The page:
Bank robberies, surfing and game theory – preferences and choices whilst parachuting
Knowing the other player’s preferences and choices is essential to determine the greatest benefit of one’s own choices.
This is the second of two articles about game-theoretical strategies in the cult movie Point Break. The first article analysed the kidnapping scene, which shows that the game-theoretical strategy of eliminating one’s own options can be an advantage. In this article, the parachuting scene will also be analysed from a game-theoretical perspective, showing that knowing the other player’s preferences and choices is essential to determine the greatest benefit of one’s own choices.
It looks like Bodhi is at a disadvantage until a game-theoretical analysis of the situation shows Bodhi’s upper hand
After Bodhi and part of his gang manage to get on their plane to escape, and Johnny is forced onto the plane by Bodhi, they flee the country towards Mexico. Upon reaching the agreed location in Mexico, the remaining gang members, including Bodhi, take the last parachutes to jump out of the plane. Johnny takes a gun from the plane and jumps after them without a parachute. During the free descent, he manages to get hold of Bodhi, holds the gun to his head, and demands that Bodhi pulls the parachute.
Again, Bodhi and Johnny find themselves in a difficult situation. If Bodhi pulls the parachute, he and Johnny are saved, however Johnny still has the gun and is therefore in control. Having the gun also means that Johnny cannot pull the parachute himself, as he needs at least one hand to hold onto Bodhi and the other to hold the gun. If he doesn’t pull the parachute, both die. At first it looks like Bodhi is at a disadvantage, until a game-theoretical analysis of the situation shows Bodhi’s upper hand.
Bodhi knows that if he pulls the parachute, Johnny keeps the gun and stays in control of the situation. He can then arrest Bodhi and guarantee the safe return of Tyler. Bodhi also knows that if he does not pull the parachute and Johnny keeps the weapon, both die. He also knows that Johnny could drop the weapon and pull the parachute himself. Faced with the two options, Johnny will choose life over death, even if it means losing control of the situation.
At first glance, it seems that pulling the parachute is the safer option for Bodhi, however using backwards induction Bodhi knows that the deadly outcome in the “not pull parachute” scenario is unlikely. Bodhi hence concludes that if he pulls the parachute, he will go to prison, but if he does not pull the parachute, he will be free.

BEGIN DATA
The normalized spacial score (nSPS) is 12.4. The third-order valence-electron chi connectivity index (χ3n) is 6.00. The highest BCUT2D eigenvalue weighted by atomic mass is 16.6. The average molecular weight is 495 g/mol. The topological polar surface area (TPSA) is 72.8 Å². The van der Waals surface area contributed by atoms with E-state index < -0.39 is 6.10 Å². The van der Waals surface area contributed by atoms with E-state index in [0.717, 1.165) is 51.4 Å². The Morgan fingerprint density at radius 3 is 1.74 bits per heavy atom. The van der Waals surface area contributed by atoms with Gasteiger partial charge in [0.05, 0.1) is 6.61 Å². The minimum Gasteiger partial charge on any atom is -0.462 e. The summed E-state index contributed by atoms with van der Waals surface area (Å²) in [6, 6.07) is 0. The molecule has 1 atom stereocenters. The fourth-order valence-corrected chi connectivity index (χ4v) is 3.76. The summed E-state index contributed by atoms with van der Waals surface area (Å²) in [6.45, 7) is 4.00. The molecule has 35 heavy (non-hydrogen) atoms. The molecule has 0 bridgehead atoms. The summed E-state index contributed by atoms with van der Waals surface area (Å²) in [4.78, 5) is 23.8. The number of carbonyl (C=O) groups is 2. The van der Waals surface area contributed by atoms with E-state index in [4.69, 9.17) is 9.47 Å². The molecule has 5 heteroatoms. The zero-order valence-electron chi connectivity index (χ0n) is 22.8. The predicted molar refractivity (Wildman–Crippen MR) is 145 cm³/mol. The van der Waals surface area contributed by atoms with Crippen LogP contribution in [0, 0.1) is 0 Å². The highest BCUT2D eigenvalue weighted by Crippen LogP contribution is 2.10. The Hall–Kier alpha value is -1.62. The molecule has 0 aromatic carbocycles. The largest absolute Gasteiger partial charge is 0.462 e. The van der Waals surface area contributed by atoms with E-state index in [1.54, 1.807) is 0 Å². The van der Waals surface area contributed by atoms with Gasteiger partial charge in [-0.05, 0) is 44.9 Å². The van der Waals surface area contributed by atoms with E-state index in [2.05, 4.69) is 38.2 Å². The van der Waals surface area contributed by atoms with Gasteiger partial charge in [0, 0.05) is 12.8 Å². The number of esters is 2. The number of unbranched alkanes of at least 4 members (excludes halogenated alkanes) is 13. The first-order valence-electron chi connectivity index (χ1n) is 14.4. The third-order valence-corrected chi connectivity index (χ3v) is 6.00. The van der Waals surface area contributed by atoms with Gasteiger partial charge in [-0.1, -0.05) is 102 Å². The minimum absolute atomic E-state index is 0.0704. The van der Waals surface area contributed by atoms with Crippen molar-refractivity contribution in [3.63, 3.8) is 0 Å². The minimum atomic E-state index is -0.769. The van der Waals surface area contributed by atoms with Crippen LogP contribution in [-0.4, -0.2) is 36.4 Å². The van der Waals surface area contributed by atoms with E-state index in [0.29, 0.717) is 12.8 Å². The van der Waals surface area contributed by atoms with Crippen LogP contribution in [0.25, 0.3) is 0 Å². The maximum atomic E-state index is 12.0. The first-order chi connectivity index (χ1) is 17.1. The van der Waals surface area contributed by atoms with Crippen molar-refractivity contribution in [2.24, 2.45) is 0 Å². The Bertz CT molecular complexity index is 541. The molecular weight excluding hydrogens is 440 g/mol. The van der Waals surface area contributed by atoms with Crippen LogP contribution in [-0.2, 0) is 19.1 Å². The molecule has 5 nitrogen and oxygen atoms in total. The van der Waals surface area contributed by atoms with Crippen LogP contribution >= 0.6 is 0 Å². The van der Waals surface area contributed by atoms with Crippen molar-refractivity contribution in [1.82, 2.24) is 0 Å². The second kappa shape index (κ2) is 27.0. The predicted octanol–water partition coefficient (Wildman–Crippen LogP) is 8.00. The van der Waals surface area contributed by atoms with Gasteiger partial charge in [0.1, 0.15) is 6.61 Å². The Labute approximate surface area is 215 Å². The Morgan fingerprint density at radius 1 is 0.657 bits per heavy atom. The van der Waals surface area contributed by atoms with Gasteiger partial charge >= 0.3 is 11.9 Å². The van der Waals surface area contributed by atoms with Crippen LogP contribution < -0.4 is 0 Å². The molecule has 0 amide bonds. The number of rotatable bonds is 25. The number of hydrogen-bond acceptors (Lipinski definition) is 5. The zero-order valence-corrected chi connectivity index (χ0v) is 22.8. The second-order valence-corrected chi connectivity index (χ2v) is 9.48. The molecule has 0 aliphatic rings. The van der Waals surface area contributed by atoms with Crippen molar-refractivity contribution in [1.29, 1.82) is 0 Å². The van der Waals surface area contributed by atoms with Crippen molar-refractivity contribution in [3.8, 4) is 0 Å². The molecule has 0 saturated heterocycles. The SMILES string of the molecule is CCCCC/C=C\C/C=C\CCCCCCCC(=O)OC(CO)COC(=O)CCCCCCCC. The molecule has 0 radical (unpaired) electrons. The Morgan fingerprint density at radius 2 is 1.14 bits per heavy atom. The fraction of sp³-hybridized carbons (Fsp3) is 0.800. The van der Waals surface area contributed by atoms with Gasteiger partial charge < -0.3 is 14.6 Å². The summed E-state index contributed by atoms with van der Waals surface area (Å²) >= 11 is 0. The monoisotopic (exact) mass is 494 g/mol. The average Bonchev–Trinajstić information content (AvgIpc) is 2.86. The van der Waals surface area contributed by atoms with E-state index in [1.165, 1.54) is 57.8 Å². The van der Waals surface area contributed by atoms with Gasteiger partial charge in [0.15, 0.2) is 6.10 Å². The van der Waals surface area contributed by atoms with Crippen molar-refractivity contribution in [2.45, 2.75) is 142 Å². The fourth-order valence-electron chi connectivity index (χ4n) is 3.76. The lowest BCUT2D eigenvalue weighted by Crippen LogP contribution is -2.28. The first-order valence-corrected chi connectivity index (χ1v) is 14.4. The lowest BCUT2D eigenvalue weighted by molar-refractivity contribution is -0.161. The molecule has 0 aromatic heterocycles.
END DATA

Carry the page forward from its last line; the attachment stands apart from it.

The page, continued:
In the end, Bodhi refuses to pull the parachute and Johnny drops the weapon and pulls it himself. They both land safely and Bodhi escapes after letting Tyler go.
If you want the ultimate, you’ve got to be willing to pay the ultimate price
The next scene is a year later, when Johnny finds Bodhi at Bell’s beach. A huge storm has created enormous waves and a once in a lifetime surfing opportunity for Bodhi. Johnny is able to handcuff Bodhi, but then Bodhi begs him to let him ride one last wave:
“Look at it! It’s a once in a lifetime opportunity, man! Let me go out there and let me get one wave, just one wave before you take me in. I mean, come on man, where am I gonna go? Cliffs on both sides! I’m not gonna paddle my way to New Zealand! Come on, compadre. Come on!”
Johnny lets Bodhi go and walks away throwing his badge in the ocean. Implicitly the ending suggests that Bodhi dies surfing the massive storm, which is consistent with Bodhi’s statement earlier in the movie:
“If you want the ultimate, you’ve got to be willing to pay the ultimate price. It’s not tragic to die doing what you love.”
Game-theoretical strategies can turn a seemingly hopeless situation into a winning scenario
Bodhi and his gang do not act in a game-theoretical and rational way. The risk they take to finance their surfing lifestyles does not pay off. Even Bodhi can only spend less than one year of surfing after the last bank robbery, and is constantly on the run. Not to mention that he lost his friends.
Bodhi does show, however, that game-theoretical strategies can turn a seemingly hopeless situation into a winning scenario. In the first article, Bodhi showed that limiting your own options can show a strong commitment and be a strategic advantage in a ‘chicken game’ situation. In this second article, Bodhi showed that when having a gun to your head and free falling over Mexico, it is essential knowing your own and the other player’s preferences and choices to make the right decision.
Title image by Mickael Tournier on Unsplash